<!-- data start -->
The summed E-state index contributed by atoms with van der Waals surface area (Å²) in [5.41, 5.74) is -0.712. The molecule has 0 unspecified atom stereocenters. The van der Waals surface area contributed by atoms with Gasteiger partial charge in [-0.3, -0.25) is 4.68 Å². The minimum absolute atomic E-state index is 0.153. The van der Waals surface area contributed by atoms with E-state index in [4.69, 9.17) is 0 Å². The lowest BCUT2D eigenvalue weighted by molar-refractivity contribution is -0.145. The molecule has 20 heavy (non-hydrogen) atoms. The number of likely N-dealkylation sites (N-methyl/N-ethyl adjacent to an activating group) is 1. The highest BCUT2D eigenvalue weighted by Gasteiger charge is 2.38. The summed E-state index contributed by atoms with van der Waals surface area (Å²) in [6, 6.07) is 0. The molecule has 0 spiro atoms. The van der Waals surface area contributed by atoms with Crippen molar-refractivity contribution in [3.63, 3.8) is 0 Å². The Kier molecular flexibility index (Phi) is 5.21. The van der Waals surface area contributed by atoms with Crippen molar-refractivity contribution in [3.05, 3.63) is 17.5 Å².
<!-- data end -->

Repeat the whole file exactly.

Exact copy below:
The summed E-state index contributed by atoms with van der Waals surface area (Å²) in [5.41, 5.74) is -0.712. The molecule has 0 unspecified atom stereocenters. The van der Waals surface area contributed by atoms with Gasteiger partial charge in [-0.3, -0.25) is 4.68 Å². The minimum absolute atomic E-state index is 0.153. The van der Waals surface area contributed by atoms with E-state index in [4.69, 9.17) is 0 Å². The lowest BCUT2D eigenvalue weighted by molar-refractivity contribution is -0.145. The molecule has 20 heavy (non-hydrogen) atoms. The number of likely N-dealkylation sites (N-methyl/N-ethyl adjacent to an activating group) is 1. The highest BCUT2D eigenvalue weighted by Gasteiger charge is 2.38. The summed E-state index contributed by atoms with van der Waals surface area (Å²) in [6, 6.07) is 0. The molecule has 0 spiro atoms. The van der Waals surface area contributed by atoms with Crippen molar-refractivity contribution in [3.63, 3.8) is 0 Å². The Kier molecular flexibility index (Phi) is 5.21. The van der Waals surface area contributed by atoms with Crippen molar-refractivity contribution in [3.05, 3.63) is 17.5 Å².